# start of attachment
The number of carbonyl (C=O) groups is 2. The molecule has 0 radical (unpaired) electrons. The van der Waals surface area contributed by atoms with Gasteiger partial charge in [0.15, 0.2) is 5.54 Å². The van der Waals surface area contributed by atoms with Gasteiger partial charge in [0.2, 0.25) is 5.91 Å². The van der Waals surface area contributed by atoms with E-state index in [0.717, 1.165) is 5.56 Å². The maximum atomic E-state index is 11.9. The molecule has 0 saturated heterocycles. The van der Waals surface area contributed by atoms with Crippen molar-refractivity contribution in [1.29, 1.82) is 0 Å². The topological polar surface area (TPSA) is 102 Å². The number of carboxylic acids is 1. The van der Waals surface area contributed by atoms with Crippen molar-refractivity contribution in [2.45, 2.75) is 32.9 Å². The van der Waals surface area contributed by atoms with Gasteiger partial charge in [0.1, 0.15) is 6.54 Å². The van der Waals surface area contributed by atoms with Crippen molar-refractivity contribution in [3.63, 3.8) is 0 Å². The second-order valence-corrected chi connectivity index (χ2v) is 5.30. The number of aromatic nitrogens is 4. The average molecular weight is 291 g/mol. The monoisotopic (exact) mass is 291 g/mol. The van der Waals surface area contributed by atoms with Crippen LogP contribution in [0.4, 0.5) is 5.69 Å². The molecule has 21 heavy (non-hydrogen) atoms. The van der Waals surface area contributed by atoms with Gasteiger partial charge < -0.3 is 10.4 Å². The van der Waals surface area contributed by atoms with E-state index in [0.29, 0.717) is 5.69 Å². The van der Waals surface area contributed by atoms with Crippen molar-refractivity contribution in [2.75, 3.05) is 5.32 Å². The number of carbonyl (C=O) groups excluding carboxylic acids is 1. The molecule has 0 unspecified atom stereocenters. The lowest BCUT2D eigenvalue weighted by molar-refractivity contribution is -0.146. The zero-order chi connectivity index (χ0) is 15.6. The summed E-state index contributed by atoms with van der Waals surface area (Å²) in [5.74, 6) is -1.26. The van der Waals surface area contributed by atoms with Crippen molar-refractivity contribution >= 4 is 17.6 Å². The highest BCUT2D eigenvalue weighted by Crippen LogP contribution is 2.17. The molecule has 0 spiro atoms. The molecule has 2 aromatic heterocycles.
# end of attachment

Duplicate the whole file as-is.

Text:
The number of carbonyl (C=O) groups is 2. The molecule has 0 radical (unpaired) electrons. The van der Waals surface area contributed by atoms with Gasteiger partial charge in [0.15, 0.2) is 5.54 Å². The van der Waals surface area contributed by atoms with Gasteiger partial charge in [0.2, 0.25) is 5.91 Å². The van der Waals surface area contributed by atoms with E-state index in [0.717, 1.165) is 5.56 Å². The maximum atomic E-state index is 11.9. The molecule has 0 saturated heterocycles. The van der Waals surface area contributed by atoms with Crippen molar-refractivity contribution in [1.29, 1.82) is 0 Å². The topological polar surface area (TPSA) is 102 Å². The number of carboxylic acids is 1. The van der Waals surface area contributed by atoms with Crippen molar-refractivity contribution in [2.45, 2.75) is 32.9 Å². The van der Waals surface area contributed by atoms with Gasteiger partial charge in [0.1, 0.15) is 6.54 Å². The van der Waals surface area contributed by atoms with Crippen molar-refractivity contribution in [3.63, 3.8) is 0 Å². The second-order valence-corrected chi connectivity index (χ2v) is 5.30. The number of aromatic nitrogens is 4. The average molecular weight is 291 g/mol. The monoisotopic (exact) mass is 291 g/mol. The van der Waals surface area contributed by atoms with Crippen LogP contribution in [0.4, 0.5) is 5.69 Å². The molecule has 21 heavy (non-hydrogen) atoms. The van der Waals surface area contributed by atoms with Gasteiger partial charge < -0.3 is 10.4 Å². The van der Waals surface area contributed by atoms with E-state index in [0.29, 0.717) is 5.69 Å². The van der Waals surface area contributed by atoms with Crippen molar-refractivity contribution in [2.75, 3.05) is 5.32 Å². The number of carbonyl (C=O) groups excluding carboxylic acids is 1. The molecule has 0 unspecified atom stereocenters. The lowest BCUT2D eigenvalue weighted by molar-refractivity contribution is -0.146. The zero-order chi connectivity index (χ0) is 15.6. The summed E-state index contributed by atoms with van der Waals surface area (Å²) in [5.74, 6) is -1.26. The van der Waals surface area contributed by atoms with Crippen molar-refractivity contribution >= 4 is 17.6 Å². The highest BCUT2D eigenvalue weighted by Crippen LogP contribution is 2.17. The molecule has 0 spiro atoms. The molecule has 2 aromatic heterocycles.